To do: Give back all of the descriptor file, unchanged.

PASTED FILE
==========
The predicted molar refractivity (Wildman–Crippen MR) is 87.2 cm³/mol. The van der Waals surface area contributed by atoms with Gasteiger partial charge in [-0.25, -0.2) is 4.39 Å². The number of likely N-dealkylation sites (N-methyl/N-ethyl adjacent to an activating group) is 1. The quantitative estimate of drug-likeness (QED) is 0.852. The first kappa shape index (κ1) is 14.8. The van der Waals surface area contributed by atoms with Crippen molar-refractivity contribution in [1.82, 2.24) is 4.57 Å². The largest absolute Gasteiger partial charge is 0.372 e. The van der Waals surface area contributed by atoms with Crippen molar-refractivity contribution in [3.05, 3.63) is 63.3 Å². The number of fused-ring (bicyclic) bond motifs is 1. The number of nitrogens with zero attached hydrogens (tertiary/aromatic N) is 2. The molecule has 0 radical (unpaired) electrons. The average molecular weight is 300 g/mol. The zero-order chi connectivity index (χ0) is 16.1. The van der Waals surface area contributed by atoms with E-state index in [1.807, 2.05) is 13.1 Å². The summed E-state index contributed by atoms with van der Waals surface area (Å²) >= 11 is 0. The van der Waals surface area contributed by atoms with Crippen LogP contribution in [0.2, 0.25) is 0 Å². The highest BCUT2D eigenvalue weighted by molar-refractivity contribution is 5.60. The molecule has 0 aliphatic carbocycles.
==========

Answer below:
The predicted molar refractivity (Wildman–Crippen MR) is 87.2 cm³/mol. The van der Waals surface area contributed by atoms with Gasteiger partial charge in [-0.25, -0.2) is 4.39 Å². The number of likely N-dealkylation sites (N-methyl/N-ethyl adjacent to an activating group) is 1. The quantitative estimate of drug-likeness (QED) is 0.852. The first kappa shape index (κ1) is 14.8. The van der Waals surface area contributed by atoms with Crippen molar-refractivity contribution in [1.82, 2.24) is 4.57 Å². The largest absolute Gasteiger partial charge is 0.372 e. The van der Waals surface area contributed by atoms with Crippen molar-refractivity contribution in [3.05, 3.63) is 63.3 Å². The number of fused-ring (bicyclic) bond motifs is 1. The number of nitrogens with zero attached hydrogens (tertiary/aromatic N) is 2. The molecule has 0 radical (unpaired) electrons. The average molecular weight is 300 g/mol. The zero-order chi connectivity index (χ0) is 16.1. The van der Waals surface area contributed by atoms with E-state index in [1.807, 2.05) is 13.1 Å². The summed E-state index contributed by atoms with van der Waals surface area (Å²) >= 11 is 0. The van der Waals surface area contributed by atoms with Crippen LogP contribution in [0.2, 0.25) is 0 Å². The highest BCUT2D eigenvalue weighted by molar-refractivity contribution is 5.60. The molecule has 0 aliphatic carbocycles.